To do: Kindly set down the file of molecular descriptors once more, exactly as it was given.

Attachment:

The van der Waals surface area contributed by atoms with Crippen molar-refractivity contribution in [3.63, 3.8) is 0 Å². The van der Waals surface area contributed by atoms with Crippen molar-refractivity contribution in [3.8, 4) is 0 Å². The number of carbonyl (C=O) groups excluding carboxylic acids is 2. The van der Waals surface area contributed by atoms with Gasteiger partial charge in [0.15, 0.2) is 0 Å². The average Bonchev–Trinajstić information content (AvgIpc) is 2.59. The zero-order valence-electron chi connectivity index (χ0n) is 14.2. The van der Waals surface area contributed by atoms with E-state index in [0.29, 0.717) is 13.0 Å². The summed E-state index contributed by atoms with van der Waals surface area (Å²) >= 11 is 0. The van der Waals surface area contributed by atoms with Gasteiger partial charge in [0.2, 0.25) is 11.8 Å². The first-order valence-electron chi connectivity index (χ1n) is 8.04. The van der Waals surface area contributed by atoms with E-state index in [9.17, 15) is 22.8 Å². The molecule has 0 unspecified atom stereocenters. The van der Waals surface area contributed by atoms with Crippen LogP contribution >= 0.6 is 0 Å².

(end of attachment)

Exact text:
The van der Waals surface area contributed by atoms with Crippen molar-refractivity contribution in [3.63, 3.8) is 0 Å². The van der Waals surface area contributed by atoms with Crippen molar-refractivity contribution in [3.8, 4) is 0 Å². The number of carbonyl (C=O) groups excluding carboxylic acids is 2. The van der Waals surface area contributed by atoms with Gasteiger partial charge in [0.15, 0.2) is 0 Å². The average Bonchev–Trinajstić information content (AvgIpc) is 2.59. The zero-order valence-electron chi connectivity index (χ0n) is 14.2. The van der Waals surface area contributed by atoms with E-state index in [0.29, 0.717) is 13.0 Å². The summed E-state index contributed by atoms with van der Waals surface area (Å²) >= 11 is 0. The van der Waals surface area contributed by atoms with Gasteiger partial charge in [0.2, 0.25) is 11.8 Å². The first-order valence-electron chi connectivity index (χ1n) is 8.04. The van der Waals surface area contributed by atoms with E-state index in [9.17, 15) is 22.8 Å². The molecule has 0 unspecified atom stereocenters. The van der Waals surface area contributed by atoms with Crippen LogP contribution >= 0.6 is 0 Å².